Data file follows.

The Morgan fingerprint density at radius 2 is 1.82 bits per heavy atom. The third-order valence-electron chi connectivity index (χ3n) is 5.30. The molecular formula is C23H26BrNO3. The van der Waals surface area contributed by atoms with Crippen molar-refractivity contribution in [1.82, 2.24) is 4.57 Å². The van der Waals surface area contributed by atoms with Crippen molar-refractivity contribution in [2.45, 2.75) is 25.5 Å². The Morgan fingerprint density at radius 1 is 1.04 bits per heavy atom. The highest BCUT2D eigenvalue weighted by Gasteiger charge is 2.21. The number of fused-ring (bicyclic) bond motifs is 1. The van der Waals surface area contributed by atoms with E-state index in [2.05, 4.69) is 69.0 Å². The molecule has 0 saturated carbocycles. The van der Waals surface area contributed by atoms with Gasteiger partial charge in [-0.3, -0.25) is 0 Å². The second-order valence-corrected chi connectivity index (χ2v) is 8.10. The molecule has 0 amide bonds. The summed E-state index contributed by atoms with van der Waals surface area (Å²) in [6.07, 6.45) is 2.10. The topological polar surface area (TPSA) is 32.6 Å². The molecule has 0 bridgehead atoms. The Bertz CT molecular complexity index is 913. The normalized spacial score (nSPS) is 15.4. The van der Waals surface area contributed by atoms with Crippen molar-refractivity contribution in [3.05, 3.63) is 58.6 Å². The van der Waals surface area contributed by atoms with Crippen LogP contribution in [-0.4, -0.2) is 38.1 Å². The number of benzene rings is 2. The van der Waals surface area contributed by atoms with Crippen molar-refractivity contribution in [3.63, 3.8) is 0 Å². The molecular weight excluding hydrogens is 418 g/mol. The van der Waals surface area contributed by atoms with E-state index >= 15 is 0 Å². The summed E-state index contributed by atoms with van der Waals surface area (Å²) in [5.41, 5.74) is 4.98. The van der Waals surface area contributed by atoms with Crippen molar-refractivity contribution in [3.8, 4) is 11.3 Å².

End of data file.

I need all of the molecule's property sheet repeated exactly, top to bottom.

The Morgan fingerprint density at radius 2 is 1.82 bits per heavy atom. The third-order valence-electron chi connectivity index (χ3n) is 5.30. The molecular formula is C23H26BrNO3. The van der Waals surface area contributed by atoms with Crippen molar-refractivity contribution in [1.82, 2.24) is 4.57 Å². The van der Waals surface area contributed by atoms with Crippen molar-refractivity contribution in [2.45, 2.75) is 25.5 Å². The Morgan fingerprint density at radius 1 is 1.04 bits per heavy atom. The highest BCUT2D eigenvalue weighted by Gasteiger charge is 2.21. The number of fused-ring (bicyclic) bond motifs is 1. The van der Waals surface area contributed by atoms with E-state index in [2.05, 4.69) is 69.0 Å². The molecule has 0 saturated carbocycles. The van der Waals surface area contributed by atoms with Gasteiger partial charge in [-0.3, -0.25) is 0 Å². The second-order valence-corrected chi connectivity index (χ2v) is 8.10. The molecule has 0 amide bonds. The summed E-state index contributed by atoms with van der Waals surface area (Å²) in [6.07, 6.45) is 2.10. The topological polar surface area (TPSA) is 32.6 Å². The molecule has 0 bridgehead atoms. The Bertz CT molecular complexity index is 913. The normalized spacial score (nSPS) is 15.4. The van der Waals surface area contributed by atoms with Crippen molar-refractivity contribution in [3.05, 3.63) is 58.6 Å². The van der Waals surface area contributed by atoms with Crippen LogP contribution in [-0.4, -0.2) is 38.1 Å². The number of benzene rings is 2. The van der Waals surface area contributed by atoms with Crippen molar-refractivity contribution in [3.63, 3.8) is 0 Å². The molecular weight excluding hydrogens is 418 g/mol. The van der Waals surface area contributed by atoms with E-state index >= 15 is 0 Å². The summed E-state index contributed by atoms with van der Waals surface area (Å²) in [5.41, 5.74) is 4.98. The van der Waals surface area contributed by atoms with Crippen molar-refractivity contribution in [3.8, 4) is 11.3 Å².